The New Testament by Jericho Brown
Published by Picador, 2014
My rating: ⭐ ⭐ ⭐ ⭐
The New Testament features one of the best opening poems I’ve encountered in a collection. It was the strength of this alone that convinced me to pick up the book, and though none of the other poems quite reached the dizzy heights of the first, I’m delighted to have discovered Brown’s work. Drawing on mythology, fairy tales, and Bible stories to comment on queerness, race, masculinity, and family, Brown’s use of language and imagery is bold and evocative. The poems I connected with on a personal level hit me in the gut, whilst others engaged in a deeply human, empathetic, and enlightening way. To create poems that lay bare raw emotion and individual experience, and yet provoke such social and political resonance is a real skill, but Brown pulls it off here with aplomb.
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The Victim by P. D. James
Published by Faber & Faber, 2019
My rating: ⭐ ⭐ ⭐ ⭐
As I started reading this slim Faber Stories volume, I realised I had already read the story as part of a full collection by James. I was more than happy to revisit it, however. It offers strangely serene yet disquieting insight into the mind of a killer, who spends more than a year methodically plotting the perfect murder of his ex-wife’s new lover. This in itself makes for a compelling enough narrative, but it also poses interesting questions about power and obsession: If your very existence is sustained by the need for revenge, will exacting it ever be enough to feel satisfied? Per James’ signature style, there’s also a small yet clever twist at the end, which adds another perspective to the story and forces us to reconsider who the true victim is. A great little read.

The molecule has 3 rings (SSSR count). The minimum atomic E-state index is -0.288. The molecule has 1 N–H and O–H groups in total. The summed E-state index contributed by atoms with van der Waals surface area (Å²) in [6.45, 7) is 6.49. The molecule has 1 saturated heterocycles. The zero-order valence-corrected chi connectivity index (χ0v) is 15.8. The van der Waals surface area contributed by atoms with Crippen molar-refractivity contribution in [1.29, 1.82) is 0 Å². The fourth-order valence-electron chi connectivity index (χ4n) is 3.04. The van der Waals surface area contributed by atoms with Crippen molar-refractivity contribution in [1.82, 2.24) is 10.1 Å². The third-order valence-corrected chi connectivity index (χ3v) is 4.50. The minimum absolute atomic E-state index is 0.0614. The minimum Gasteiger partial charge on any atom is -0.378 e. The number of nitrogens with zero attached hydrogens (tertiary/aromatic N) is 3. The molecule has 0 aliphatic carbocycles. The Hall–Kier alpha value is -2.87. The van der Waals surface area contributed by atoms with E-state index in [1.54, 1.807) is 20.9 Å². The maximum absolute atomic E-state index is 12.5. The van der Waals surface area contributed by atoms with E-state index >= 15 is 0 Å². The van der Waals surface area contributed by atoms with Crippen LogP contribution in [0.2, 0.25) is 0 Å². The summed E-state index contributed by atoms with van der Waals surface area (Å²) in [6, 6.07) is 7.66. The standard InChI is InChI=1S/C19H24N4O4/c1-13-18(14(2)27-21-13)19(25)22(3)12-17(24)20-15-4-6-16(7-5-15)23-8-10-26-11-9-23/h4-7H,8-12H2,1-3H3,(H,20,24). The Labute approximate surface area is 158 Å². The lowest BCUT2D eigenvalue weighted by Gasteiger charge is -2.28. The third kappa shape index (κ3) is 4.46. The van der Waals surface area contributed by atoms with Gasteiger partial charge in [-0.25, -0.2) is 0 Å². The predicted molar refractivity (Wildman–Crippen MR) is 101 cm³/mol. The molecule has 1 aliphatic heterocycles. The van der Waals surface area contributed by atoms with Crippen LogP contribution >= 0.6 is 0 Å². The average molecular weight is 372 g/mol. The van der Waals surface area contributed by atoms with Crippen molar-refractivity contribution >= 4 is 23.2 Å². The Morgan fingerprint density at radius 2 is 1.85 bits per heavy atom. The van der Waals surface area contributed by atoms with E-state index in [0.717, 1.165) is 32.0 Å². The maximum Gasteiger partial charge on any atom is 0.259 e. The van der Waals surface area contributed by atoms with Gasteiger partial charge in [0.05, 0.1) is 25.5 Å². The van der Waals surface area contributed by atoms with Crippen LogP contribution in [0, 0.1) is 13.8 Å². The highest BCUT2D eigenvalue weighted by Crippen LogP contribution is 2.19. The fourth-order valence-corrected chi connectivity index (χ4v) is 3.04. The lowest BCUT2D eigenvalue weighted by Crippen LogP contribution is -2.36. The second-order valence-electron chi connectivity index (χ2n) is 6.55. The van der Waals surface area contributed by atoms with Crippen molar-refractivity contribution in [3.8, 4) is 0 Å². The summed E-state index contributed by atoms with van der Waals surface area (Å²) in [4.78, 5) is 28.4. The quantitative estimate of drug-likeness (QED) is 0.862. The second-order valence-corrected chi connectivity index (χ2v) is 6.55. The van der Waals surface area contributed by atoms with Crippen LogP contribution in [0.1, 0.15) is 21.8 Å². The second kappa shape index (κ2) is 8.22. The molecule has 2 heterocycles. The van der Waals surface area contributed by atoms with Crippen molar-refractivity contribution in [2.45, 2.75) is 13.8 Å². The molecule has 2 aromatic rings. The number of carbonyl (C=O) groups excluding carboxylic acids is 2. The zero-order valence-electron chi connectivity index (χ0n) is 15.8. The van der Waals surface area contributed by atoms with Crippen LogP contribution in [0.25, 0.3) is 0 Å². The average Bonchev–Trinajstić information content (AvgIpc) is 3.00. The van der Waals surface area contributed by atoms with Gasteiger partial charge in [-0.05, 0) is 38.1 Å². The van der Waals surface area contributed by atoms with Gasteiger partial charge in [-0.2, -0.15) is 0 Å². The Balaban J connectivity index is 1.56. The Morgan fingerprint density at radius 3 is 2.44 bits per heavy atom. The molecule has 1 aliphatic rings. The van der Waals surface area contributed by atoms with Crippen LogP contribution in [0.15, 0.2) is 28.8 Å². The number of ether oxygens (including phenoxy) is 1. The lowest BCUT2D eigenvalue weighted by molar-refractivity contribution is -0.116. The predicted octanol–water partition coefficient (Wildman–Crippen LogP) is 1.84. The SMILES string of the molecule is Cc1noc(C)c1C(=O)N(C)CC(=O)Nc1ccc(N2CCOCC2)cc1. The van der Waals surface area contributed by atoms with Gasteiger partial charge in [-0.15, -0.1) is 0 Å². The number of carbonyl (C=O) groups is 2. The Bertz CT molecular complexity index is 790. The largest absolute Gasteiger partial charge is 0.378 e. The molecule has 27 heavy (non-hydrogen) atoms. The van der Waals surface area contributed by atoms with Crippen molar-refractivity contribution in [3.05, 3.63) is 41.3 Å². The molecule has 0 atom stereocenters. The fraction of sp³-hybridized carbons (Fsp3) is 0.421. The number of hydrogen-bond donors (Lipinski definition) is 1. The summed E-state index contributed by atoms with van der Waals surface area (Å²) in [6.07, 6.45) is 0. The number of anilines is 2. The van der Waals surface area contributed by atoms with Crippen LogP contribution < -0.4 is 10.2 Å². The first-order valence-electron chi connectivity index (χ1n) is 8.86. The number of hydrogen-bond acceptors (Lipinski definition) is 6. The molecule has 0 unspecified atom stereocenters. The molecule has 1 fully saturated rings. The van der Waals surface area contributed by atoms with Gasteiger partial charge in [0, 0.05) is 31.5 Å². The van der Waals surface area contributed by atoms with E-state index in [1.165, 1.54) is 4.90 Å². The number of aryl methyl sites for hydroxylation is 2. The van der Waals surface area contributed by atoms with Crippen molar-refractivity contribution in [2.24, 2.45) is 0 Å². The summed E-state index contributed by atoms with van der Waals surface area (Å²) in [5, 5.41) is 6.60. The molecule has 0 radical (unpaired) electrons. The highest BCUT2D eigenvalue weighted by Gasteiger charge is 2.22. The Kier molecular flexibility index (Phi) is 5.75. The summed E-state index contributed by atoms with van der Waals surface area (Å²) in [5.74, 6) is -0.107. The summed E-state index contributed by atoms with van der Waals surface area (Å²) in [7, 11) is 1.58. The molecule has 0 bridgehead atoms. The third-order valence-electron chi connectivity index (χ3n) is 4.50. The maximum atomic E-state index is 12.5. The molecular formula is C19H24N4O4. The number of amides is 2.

You can pick up a copy of The Victim from Book Depository by clicking here.